MEDELLIN, Colombia — Beleaguered Colombian apparel and textile firms hoping the U.S.-Colombia Free Trade Agreement will lift them from a seven-year slump are pinning their hopes on two trump cards: geography and innovation.
Manufacturers interviewed here said they harbor no illusions that the pact will level the playing field with Asian competitors. But they do expect the trade deal — which went into effect May 15, eliminating tariffs on most binational trade, including fibers, fabrics and apparel — will open just-in-time market niches, lower the cost of U.S. cotton imports and bring certainty to long-term planning.
For Medellin-based apparel maker Grupo Crystal, the pact will facilitate its private-label offerings to customers like Dillard’s, Target, Nordstrom and Macy’s. Owner Luis Fernando Restrepo said he’ll be offering a two-week turnaround on collections of Crystal’s socks and underwear.
“Fashion quick response is the only way we can compete with Asia,” said Restrepo, who is investing $15 million this year in Lonati knitting machines to increase productivity and speed deliveries to U.S. clients. “And reliability — I want you to sleep like a baby when you source from Crystal.”
Bogota-based yarn maker Miratex has never exported to the U.S., but the company hopes to crack the market with environmentally friendly fabrics made with threads that include eucalyptus, soy, bamboo and seaweed fiber. It sees a big U.S. potential for “green” products that it can sell through third-party apparel makers.
“We’ve become a boutique shop because it’s the only way to stay alive,” said vice president Edmond Mishaan, the Boston College-educated scion of family-owned Miratex.
He’s even hired a yarn designer to come up with exotic products. “If we hadn’t, we’d have gone the way of Rhode Island’s textile industry: disappeared,” he said.
Battered like many Colombian companies by Asian imports, the end of the global quota system, the worldwide economic slowdown and stronger national currency, Miratex has laid off half of the 2,000 workers it had on its payroll in 2005.
Restrepo and Mishaan are typical of the decimated ranks of Colombian apparel and textile manufacturers who see free trade as a mixed bag. On the positive side, the long-negotiated deal made permanent the customs exemptions that Colombian exporters of thread, fabric and apparel have enjoyed over the past two decades through the Andean Trade Promotion and Drug Eradication Act, a U.S. law that aimed to stimulate Colombian exports other than cocaine, marijuana and heroin.
“The problem with ATPDEA was it had to be renewed every year and it always went right down to the wire, keeping us and our buyers in limbo,” Restrepo said. “So now there is certainty.”
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The agreement should also stimulate Colombian imports of U.S. cotton by knocking down the 10 percent duty here. U.S. cotton already is woven into 90 percent of all cotton thread and fabric made here, noted Maria del Mar Palau, an official with ANDI, Colombia’s largest business advocacy association.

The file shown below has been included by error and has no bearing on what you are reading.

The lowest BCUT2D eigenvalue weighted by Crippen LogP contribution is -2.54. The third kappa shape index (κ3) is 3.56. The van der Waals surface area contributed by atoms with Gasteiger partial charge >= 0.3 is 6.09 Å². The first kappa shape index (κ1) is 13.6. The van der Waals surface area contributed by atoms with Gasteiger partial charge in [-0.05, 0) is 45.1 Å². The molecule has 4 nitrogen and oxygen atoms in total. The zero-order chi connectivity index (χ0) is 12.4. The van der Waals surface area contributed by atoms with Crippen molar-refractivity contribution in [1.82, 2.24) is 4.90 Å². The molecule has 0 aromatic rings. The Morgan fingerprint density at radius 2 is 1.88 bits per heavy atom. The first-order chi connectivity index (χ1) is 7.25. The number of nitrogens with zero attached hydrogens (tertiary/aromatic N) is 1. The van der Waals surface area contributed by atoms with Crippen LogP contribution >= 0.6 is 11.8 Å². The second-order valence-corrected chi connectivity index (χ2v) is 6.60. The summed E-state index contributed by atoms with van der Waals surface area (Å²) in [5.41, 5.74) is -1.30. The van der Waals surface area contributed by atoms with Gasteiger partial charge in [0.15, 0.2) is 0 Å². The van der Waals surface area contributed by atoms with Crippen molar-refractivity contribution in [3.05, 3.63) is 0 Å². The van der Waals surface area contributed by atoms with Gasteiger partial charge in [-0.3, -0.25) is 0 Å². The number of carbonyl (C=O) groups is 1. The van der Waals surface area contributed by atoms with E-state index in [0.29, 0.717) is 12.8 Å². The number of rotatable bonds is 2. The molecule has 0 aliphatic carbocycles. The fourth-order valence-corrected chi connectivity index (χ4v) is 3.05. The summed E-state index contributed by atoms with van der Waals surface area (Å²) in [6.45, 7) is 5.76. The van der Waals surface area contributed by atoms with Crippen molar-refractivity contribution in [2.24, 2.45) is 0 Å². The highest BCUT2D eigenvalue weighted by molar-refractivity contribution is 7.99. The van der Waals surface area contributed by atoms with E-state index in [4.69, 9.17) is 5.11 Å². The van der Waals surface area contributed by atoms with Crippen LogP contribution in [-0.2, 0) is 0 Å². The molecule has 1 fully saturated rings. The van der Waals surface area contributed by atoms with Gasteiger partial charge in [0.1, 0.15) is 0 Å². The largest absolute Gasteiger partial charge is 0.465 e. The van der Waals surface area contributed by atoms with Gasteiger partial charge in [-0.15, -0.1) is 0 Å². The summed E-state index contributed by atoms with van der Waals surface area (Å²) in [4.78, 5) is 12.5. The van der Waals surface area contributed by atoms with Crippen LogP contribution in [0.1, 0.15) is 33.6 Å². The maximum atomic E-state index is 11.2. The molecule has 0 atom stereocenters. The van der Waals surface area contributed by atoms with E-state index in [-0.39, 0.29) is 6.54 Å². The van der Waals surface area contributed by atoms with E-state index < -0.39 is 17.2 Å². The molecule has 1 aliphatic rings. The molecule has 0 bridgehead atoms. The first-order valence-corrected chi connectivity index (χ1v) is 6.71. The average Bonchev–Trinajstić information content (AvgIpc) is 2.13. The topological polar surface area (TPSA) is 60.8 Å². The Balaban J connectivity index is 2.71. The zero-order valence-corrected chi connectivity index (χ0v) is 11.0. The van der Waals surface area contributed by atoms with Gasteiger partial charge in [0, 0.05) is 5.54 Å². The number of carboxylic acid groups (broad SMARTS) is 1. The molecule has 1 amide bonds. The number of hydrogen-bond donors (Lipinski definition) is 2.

But even duty-free exports can’t compete on price with Chinese goods, producers here admit. So any long-term trade benefit will depend on firms’ ability to leverage Colombian creativity and proximity to the U.S. market to rapidly deliver fashionable products, said Gary Hufbauer, a trade expert with Washington-based Peterson Institute for International Economics.
The industry could use a boost. According to government figures, Colombia’s textile and apparel exports to the U.S. slid to $238.7 million last year, less than half the shipments in 2005 when things began to go south for the industry.
“We’re just hoping to reverse the dynamic,” said Carlos Botero, president of Inexmoda, a Medellin-based trade group, adding that the sector ran a trade deficit last year after exports outpaced imports by a five-to-one margin in 2004.
U.S. exports of fibers, fabrics and apparel to Colombia totaled $266 million over the last calendar year, according to the government statistics agency. ATPDEA’s trade benefits were not reciprocal, but the trade deal eliminates the 18.3 percent average tariffs that U.S. exporters were paying to ship to Colombia.
Colombian manufacturers understand that free trade flows both ways. With the eased entry of U.S. brands, a challenging domestic market that has been flooded in recent years with licit and illicit goods from China will likely become even tougher.
Attracted to Colombia’s expanding economy and rising household incomes, U.S. retailers Gap and Victoria’s Secret have said since the FTA took effect that they are interested in opening stores in Colombia.
Victoria’s Secret would compete with Crystal’s highly successful Punto Blanco intimate wear chain.
“Free trade will be like any marriage,” said Henry Cortes Pena, who heads Tejidos Galia, a Bogota-based apparel company whose payroll has dropped to 100 employees from 300 in 2005. “It will turn out to be a marvel or an absolute nightmare.”